The New Year's Eve party sponsored by Taitung County government, CTV (華視) and the Taipei Times got off to a cold, wet start on Friday evening, but warmed up toward the witching hour with the arrival of an estimated 35,000 people. \nThe event was scheduled to start at 7pm, with Aboriginal singer and human rights activist Kimbo Hu (胡德夫) taking the stage ahead of a roster of Taiwan's top Aboriginal acts. \nBut the start of the concert gave way to more urgent needs: the building of bonfires to warm the few fans who'd braved temperatures in the low-teens. Kimbo took the stage to perform for a few thousand folks and by the time the evening's star Aboriginal act, the Betelnut Brothers (檳榔兄弟) went on, the crowd was filling the courtyard square of the National Museum of Prehistory (國立台灣 史前文化博物館), near the Taitung City airport. \nIt was an appropriate spot to have a concert whose first half was given over exclusively to Aboriginal acts. Following Kimbo and before the Betelnut Brothers was Chen Yung-lung (陳永龍), Hu Hao-en (吳昊恩), Cheng Chieh-jen (鄭捷任), the Malan Chanters (馬蘭吟唱隊) and the AM Band (AM樂團). \nAlso known as A-Minor, the AM Band comprises several Aboriginal tribe members whose success has been propelled, in large part, by the popularity of the group's lead singer, Samingad (紀曉君). Samingad won a Golden Melody award in 2002 and will soon be traveling to France for another award honoring the world's best Aboriginal musical acts. \nFollowing the Aboriginal acts were speakers from Taitung County government. They wished everyone a happy new year and encouraged them to sample some of the food and snacks set up in a row of tents just outside the concert area. Their advice came a bit late, however, because by the time they'd finished speaking the crowd has already found the food areas and was tucking in. Gathering the longest lines were an Aboriginal stone-grill stir-fry and, not surprisingly, the several stands offering hot drinks. \nThe concert regained its pace around 9:30pm when several top pop acts began taking the stage, including Luo Mei-ling (羅美玲), Sticky Rice (糯米團), Chiang Mei-qi (江美琪), Huang Xiao-hu (黃小琥) and Wu Si-kai (伍思凱). \nCTV aired the festivities live, cutting during the news hour between the station anchor -- who was at the Pre-History Museum -- and the hosts of the evening's festivities, Tai Chih-yuan (邰智源) and Lang Zhu-yun (郎祖筠). The mercury had dipped to around 8oC, but the stiff winds whipping through the grounds of the Pre-History Museum made it feel much colder. \nMost of the crowd seemed more interested in the food than the concerts, but Sticky Rice managed to bring everyone running back to the stage and the concert motored on at full throttle up to the midnight hour, in spite of a few technical difficulties. Wu Si-kai was the last to perform and was then joined on stage by the rest of the pop performers in a countdown to 2005 that was punctuated with a barrage of fireworks. \nTaitung County government had procured a train to take everyone from the Pre-History Musem's Kangle train station to Taimali after a few hours of hip-hop dance music. The idea was to greet the sunrise of the new year on the scenic east-coast beach. \nBut with the temperature continuing to drop, there were few people who seemed interested in going. Everyone's first resolution of the year seemed to be: Get warm.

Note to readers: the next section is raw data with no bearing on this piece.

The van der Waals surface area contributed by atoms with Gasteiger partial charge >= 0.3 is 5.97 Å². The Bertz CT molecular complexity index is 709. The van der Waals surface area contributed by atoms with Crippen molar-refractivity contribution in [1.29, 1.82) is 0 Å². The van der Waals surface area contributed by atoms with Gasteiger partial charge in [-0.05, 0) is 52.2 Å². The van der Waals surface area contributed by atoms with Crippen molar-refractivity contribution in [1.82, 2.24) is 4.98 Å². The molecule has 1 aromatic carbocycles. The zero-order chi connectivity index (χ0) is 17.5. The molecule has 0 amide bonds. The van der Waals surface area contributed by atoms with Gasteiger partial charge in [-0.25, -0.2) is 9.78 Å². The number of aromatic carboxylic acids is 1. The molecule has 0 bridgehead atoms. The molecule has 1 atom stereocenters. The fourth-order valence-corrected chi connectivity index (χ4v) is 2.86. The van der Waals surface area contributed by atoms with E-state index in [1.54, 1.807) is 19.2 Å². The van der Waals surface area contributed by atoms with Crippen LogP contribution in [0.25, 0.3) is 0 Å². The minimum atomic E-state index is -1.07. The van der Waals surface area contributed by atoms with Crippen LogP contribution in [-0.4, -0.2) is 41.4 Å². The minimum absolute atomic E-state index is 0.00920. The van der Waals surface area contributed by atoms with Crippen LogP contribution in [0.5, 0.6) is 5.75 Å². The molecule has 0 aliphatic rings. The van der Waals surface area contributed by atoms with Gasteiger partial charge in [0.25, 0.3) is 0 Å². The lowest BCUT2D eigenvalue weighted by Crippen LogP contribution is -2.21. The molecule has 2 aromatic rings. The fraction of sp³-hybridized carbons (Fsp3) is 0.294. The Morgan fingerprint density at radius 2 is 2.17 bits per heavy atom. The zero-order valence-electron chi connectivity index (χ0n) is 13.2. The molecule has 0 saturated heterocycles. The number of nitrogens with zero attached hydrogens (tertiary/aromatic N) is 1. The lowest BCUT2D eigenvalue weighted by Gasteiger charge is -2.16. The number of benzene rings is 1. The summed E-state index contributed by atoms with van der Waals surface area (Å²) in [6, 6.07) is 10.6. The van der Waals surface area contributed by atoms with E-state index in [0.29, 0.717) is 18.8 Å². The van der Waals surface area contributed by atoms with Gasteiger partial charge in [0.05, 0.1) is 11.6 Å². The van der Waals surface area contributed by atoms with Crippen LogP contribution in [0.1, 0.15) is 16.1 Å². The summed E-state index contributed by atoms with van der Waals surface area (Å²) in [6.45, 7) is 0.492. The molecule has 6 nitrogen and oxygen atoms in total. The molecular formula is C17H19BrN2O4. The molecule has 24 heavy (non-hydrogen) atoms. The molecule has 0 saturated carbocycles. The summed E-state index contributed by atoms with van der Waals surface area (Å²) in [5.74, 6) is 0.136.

PHOTO: DAVID MOMPHARD, TAIPEI TIMES
African-American entertainer Dooley appeared on local television show Super Entourage (小明星大跟班) a few weeks ago and was told by the crew that they wanted to do a skit in blackface. Dooley, whose real name is Matthew Candler, tells the Taipei Times that Super Entourage wanted to perform a rendition of the wildly popular “Ghana Coffin Dance,” a meme that has taken the world by storm. Instead, he showed them videos about the racist origins of blackface and slavery in America, and they agreed to drop the makeup. “[I told them] about the history [behind blackface] and [said] you decide
June 1 to June 7 In February 1988, Robert Wu (吳清友) set aside NT$17.5 million to purchase two Henry Moore sculptures from London’s Marlborough Gallery. He never bought the pieces. Feeling slighted that the gallery manager initially looked down on him as a Taiwanese, he decided that night to use the money to open his own art space back home. “Without selling any art, that money could support the gallery for four years. If I feature one artist per month, that provides a stage for at least 100 artists,” Wu said in the book Eslite Time (誠品時光) by Lin Ching-yi (林靜宜).
With listicles of local attractions including Costco and numerous children’s playgrounds, I was not expecting much. Opened on Jan. 31, the Taipei MRT’s Circular Line, or Yellow Line, made life in the nation’s capital even more convenient. But judging from Internet search results, it hasn’t opened up many new tourism opportunities, unsurprising as the route mostly crosses densely populated areas and industrial parks. Places like a sports stadium with rainbow colored bleachers perfect for Instagram selfies wouldn’t do it for me either, and it’s pointless to list attractions at the connecting stops that have existed for years. As a history nerd, there
The morning after the ride, my hands ached in a way I’d never before experienced, and my palms looked slightly bruised. Flexing my fingers as I waited for my coffee to cool down, I knew exactly which part of the previous day’s excursion had done this to me. As the go-to-work rush hour ebbed, I’d set off inland on my 125cc scooter. I took Provincial Highway 20 as far as Tainan City’s Yujing District (玉井). From there, I took Provincial Highway 3 into Nansi District (楠西). The route I’d planned would take me past the eastern side of Zengwen Reservoir (曾文水庫)